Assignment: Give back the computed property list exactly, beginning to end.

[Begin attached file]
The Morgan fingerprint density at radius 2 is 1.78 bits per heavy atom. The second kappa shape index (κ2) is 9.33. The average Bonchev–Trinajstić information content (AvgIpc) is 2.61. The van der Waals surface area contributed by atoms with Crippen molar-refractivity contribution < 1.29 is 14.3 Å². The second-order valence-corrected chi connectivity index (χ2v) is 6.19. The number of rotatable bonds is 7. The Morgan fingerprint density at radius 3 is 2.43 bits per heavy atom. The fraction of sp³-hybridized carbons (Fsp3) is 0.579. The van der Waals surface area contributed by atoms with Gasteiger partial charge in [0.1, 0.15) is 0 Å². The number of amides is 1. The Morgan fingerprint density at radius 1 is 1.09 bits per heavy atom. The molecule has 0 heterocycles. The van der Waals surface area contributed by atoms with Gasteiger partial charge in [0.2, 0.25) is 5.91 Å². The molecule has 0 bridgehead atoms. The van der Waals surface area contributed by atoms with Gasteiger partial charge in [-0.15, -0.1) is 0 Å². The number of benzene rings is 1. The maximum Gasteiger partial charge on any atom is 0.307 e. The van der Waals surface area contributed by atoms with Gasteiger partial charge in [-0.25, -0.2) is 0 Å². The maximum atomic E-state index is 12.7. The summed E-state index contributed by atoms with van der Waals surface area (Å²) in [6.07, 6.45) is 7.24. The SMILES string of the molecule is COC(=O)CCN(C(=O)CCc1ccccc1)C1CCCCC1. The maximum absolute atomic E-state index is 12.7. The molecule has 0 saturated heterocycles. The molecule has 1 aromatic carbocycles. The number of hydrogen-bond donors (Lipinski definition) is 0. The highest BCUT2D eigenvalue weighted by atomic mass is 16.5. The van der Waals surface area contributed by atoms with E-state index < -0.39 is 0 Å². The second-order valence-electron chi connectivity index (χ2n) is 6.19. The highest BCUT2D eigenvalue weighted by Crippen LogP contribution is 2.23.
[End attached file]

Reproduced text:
The Morgan fingerprint density at radius 2 is 1.78 bits per heavy atom. The second kappa shape index (κ2) is 9.33. The average Bonchev–Trinajstić information content (AvgIpc) is 2.61. The van der Waals surface area contributed by atoms with Crippen molar-refractivity contribution < 1.29 is 14.3 Å². The second-order valence-corrected chi connectivity index (χ2v) is 6.19. The number of rotatable bonds is 7. The Morgan fingerprint density at radius 3 is 2.43 bits per heavy atom. The fraction of sp³-hybridized carbons (Fsp3) is 0.579. The van der Waals surface area contributed by atoms with Gasteiger partial charge in [0.1, 0.15) is 0 Å². The number of amides is 1. The Morgan fingerprint density at radius 1 is 1.09 bits per heavy atom. The molecule has 0 heterocycles. The van der Waals surface area contributed by atoms with Gasteiger partial charge in [0.2, 0.25) is 5.91 Å². The molecule has 0 bridgehead atoms. The van der Waals surface area contributed by atoms with Gasteiger partial charge in [-0.15, -0.1) is 0 Å². The number of benzene rings is 1. The maximum Gasteiger partial charge on any atom is 0.307 e. The van der Waals surface area contributed by atoms with Gasteiger partial charge in [-0.25, -0.2) is 0 Å². The maximum atomic E-state index is 12.7. The summed E-state index contributed by atoms with van der Waals surface area (Å²) in [6.07, 6.45) is 7.24. The SMILES string of the molecule is COC(=O)CCN(C(=O)CCc1ccccc1)C1CCCCC1. The maximum absolute atomic E-state index is 12.7. The molecule has 0 saturated heterocycles. The molecule has 1 aromatic carbocycles. The number of hydrogen-bond donors (Lipinski definition) is 0. The highest BCUT2D eigenvalue weighted by atomic mass is 16.5. The van der Waals surface area contributed by atoms with E-state index < -0.39 is 0 Å². The second-order valence-electron chi connectivity index (χ2n) is 6.19. The highest BCUT2D eigenvalue weighted by Crippen LogP contribution is 2.23.